Synecdoche New York
One of my favorite movies from last year has just become one of my favorite DVD’s of this year. It isn’t just the fact that it’s available for home viewing but because of one of its Special Features. If you haven’t seen Synecdoche New York I can tell you that you are likely to love or hate it. But if you find yourself in the latter camp you could probably do lots worse than to watch it again or at the very last get ahold of this DVD and watch “Infectious Diseases in Cattle: A Bloggers Roundtable” in which a number of critics get together to discuss why they love the film, why it touched them, so much and more importantly, actually discuss what the darned thing is actually about rather than blather on and on about the sorts of things that critics all too often get lost in.
Synecdoche isn’t a perfect film but it is a deep one that plumbs big questions. Caden Cotard is a playwright who’s gotten some good news and some bad news. On the one hand he may be terminally ill but they can’t diagnose him. On the other he’s received a very, very large genius grant. Taking over an impossibly large warehouse he fills the space with a lifesize replica of New York City while desperately trying to navigate the wreck and ruin his many broken relationships. Soon he has actors playing all the signifiant roles. Then he needs actors to play the actors. Which is story and which is real life?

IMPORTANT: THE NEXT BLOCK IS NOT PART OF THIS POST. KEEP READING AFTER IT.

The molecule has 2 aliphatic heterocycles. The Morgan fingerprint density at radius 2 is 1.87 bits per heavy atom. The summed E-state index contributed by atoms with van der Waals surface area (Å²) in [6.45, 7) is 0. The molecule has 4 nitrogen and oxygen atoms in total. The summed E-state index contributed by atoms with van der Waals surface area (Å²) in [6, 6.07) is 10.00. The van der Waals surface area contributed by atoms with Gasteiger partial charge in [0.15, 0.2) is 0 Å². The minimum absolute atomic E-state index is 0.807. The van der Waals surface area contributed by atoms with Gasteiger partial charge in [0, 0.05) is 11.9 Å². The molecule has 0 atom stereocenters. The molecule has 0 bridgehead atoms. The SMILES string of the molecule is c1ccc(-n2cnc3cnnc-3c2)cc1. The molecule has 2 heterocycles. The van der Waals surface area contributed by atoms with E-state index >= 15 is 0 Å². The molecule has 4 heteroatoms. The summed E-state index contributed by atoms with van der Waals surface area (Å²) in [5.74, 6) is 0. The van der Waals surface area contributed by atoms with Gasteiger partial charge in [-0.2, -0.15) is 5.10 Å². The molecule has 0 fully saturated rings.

Phillip Seymour Hoffman is predictably great in the lead making Cotard just enough of a cad that we don’t lose sympathy with him and the supporting cast is incredible as well. Samanatha Morton, Jennifer Jason Leigh and especially Tom Noonan will not only encourage deep thought about mans search for meaning but also about mans need to express himself through the arts.